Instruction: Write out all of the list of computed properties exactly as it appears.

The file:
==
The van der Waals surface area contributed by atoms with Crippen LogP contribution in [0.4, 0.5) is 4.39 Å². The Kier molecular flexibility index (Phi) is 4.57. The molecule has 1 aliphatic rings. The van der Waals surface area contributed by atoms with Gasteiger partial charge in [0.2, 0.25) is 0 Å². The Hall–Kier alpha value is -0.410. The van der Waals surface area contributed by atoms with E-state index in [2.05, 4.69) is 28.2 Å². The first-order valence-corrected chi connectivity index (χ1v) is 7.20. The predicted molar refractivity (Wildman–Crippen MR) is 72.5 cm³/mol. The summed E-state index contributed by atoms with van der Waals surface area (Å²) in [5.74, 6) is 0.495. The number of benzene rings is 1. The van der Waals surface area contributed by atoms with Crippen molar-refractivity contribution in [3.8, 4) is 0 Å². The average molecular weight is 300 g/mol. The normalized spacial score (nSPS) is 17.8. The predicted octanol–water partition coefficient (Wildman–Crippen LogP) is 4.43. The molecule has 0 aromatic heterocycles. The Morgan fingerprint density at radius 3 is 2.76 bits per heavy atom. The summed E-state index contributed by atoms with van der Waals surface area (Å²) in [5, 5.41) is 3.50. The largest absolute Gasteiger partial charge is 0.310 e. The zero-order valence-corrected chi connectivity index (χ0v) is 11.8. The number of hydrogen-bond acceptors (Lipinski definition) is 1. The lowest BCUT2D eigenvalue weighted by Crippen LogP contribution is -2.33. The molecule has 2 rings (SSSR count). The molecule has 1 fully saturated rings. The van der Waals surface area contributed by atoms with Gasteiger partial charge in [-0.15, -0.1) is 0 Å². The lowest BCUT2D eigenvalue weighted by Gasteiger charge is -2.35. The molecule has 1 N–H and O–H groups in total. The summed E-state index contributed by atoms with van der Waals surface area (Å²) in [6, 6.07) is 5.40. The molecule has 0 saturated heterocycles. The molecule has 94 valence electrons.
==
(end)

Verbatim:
The van der Waals surface area contributed by atoms with Crippen LogP contribution in [0.4, 0.5) is 4.39 Å². The Kier molecular flexibility index (Phi) is 4.57. The molecule has 1 aliphatic rings. The van der Waals surface area contributed by atoms with Gasteiger partial charge in [0.2, 0.25) is 0 Å². The Hall–Kier alpha value is -0.410. The van der Waals surface area contributed by atoms with E-state index in [2.05, 4.69) is 28.2 Å². The first-order valence-corrected chi connectivity index (χ1v) is 7.20. The predicted molar refractivity (Wildman–Crippen MR) is 72.5 cm³/mol. The summed E-state index contributed by atoms with van der Waals surface area (Å²) in [5.74, 6) is 0.495. The number of benzene rings is 1. The van der Waals surface area contributed by atoms with Crippen molar-refractivity contribution in [3.8, 4) is 0 Å². The average molecular weight is 300 g/mol. The normalized spacial score (nSPS) is 17.8. The predicted octanol–water partition coefficient (Wildman–Crippen LogP) is 4.43. The molecule has 0 aromatic heterocycles. The Morgan fingerprint density at radius 3 is 2.76 bits per heavy atom. The summed E-state index contributed by atoms with van der Waals surface area (Å²) in [5, 5.41) is 3.50. The largest absolute Gasteiger partial charge is 0.310 e. The zero-order valence-corrected chi connectivity index (χ0v) is 11.8. The number of hydrogen-bond acceptors (Lipinski definition) is 1. The lowest BCUT2D eigenvalue weighted by Crippen LogP contribution is -2.33. The molecule has 2 rings (SSSR count). The molecule has 1 fully saturated rings. The van der Waals surface area contributed by atoms with Gasteiger partial charge in [-0.15, -0.1) is 0 Å². The lowest BCUT2D eigenvalue weighted by Gasteiger charge is -2.35. The molecule has 1 N–H and O–H groups in total. The summed E-state index contributed by atoms with van der Waals surface area (Å²) in [6, 6.07) is 5.40. The molecule has 0 saturated heterocycles. The molecule has 94 valence electrons.